SEATTLE – Washington’s Supreme Court on Thursday narrowly upheld a $57 million verdict against the state in a case brought by workers who care for severely disabled people, but declined to allow pre-judgment interest – throwing out an additional $39 million awarded by a lower-court judge.
The 22,000 workers claimed they were shortchanged by a 2003 rule from the Department of Social and Health Services that automatically cut their pay by 15 percent. The rule was based on the rationale that because the caregivers lived with their charges, then some of the work performed – cooking, for example – also benefited the caregiver, who shouldn’t be paid for it.
The high court struck down the rule in 2007 as inconsistent with federal Medicaid requirements, and the workers sued to get the money they said they were owed. After tortuous litigation that included a detour into federal court, a Thurston County Superior Court jury sided with the workers in 2011 and awarded $57 million. The state appealed, but the high court sided with the workers 5-4 Thursday.
“It’s a major victory for the home health-care workers who were shortchanged by DSHS,” said John White Jr., a lawyer for the caregivers. “They had a reasonable expectation that they were going to get paid for all the hours they worked.” White said he expected them to receive roughly $3,000 apiece.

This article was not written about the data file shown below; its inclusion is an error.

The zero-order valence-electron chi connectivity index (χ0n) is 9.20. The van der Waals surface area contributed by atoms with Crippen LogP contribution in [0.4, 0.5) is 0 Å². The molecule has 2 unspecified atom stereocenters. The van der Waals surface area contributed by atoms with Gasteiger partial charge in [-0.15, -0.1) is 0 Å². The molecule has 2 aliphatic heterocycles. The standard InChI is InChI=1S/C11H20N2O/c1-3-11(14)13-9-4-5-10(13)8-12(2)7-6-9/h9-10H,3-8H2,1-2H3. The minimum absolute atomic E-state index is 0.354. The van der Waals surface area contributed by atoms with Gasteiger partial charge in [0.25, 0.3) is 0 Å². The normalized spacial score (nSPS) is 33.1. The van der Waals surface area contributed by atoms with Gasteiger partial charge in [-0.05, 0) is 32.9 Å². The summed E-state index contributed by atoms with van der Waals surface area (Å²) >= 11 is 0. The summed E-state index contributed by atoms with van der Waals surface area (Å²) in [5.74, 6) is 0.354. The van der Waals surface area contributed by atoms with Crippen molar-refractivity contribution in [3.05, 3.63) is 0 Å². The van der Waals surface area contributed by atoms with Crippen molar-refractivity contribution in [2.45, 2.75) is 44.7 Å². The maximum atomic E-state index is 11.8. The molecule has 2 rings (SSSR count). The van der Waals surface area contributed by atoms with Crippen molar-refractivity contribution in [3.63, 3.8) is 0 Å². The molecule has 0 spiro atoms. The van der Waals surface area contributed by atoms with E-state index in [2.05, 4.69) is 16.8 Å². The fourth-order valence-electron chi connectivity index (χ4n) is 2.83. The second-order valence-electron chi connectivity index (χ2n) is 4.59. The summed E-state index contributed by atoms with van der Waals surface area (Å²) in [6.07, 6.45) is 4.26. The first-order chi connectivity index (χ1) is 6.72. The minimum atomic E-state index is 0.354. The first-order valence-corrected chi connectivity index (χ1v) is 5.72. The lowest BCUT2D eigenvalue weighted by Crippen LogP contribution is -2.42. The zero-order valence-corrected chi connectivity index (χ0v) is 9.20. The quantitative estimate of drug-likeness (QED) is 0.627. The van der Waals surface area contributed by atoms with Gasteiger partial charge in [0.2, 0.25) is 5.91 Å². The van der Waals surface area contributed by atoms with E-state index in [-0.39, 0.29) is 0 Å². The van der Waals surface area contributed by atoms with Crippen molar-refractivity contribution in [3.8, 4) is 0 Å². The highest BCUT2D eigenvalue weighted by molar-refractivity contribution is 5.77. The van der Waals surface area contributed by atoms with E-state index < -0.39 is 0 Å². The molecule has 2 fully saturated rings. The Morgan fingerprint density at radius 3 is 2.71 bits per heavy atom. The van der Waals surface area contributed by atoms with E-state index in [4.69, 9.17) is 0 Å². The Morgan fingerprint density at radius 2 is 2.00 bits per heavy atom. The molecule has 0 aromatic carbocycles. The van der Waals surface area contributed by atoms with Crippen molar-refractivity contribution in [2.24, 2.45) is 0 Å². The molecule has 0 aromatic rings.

The court said the plaintiffs were not entitled to pre-judgment interest on their back pay because that can only be awarded when the damages can be calculated specifically, rather than estimated as they were in this case. Nevertheless, they are entitled to interest that has been accruing since the verdict, which amounts to $570,000 per month, White said.
Bill Moss, assistant secretary with the department’s Aging and Long-Term Support Administration, called the ruling a partial win for the state.
“There is no doubt that providers do an outstanding job of serving our vulnerable population,” he said in a department news release. “But when dealing with limited funds, it is critical to do everything possible to stretch and leverage funds to sustain services and to care for the greatest number of folks with personal care needs.”
While the disabled people themselves are considered the employers of the caregivers for legal reasons, the state writes the contract for the caregivers, letting them know how many hours of care the disabled people are entitled to under Medicaid.
In this case, the workers agreed to the contract only to later learn that their hours would be cut by 15 percent.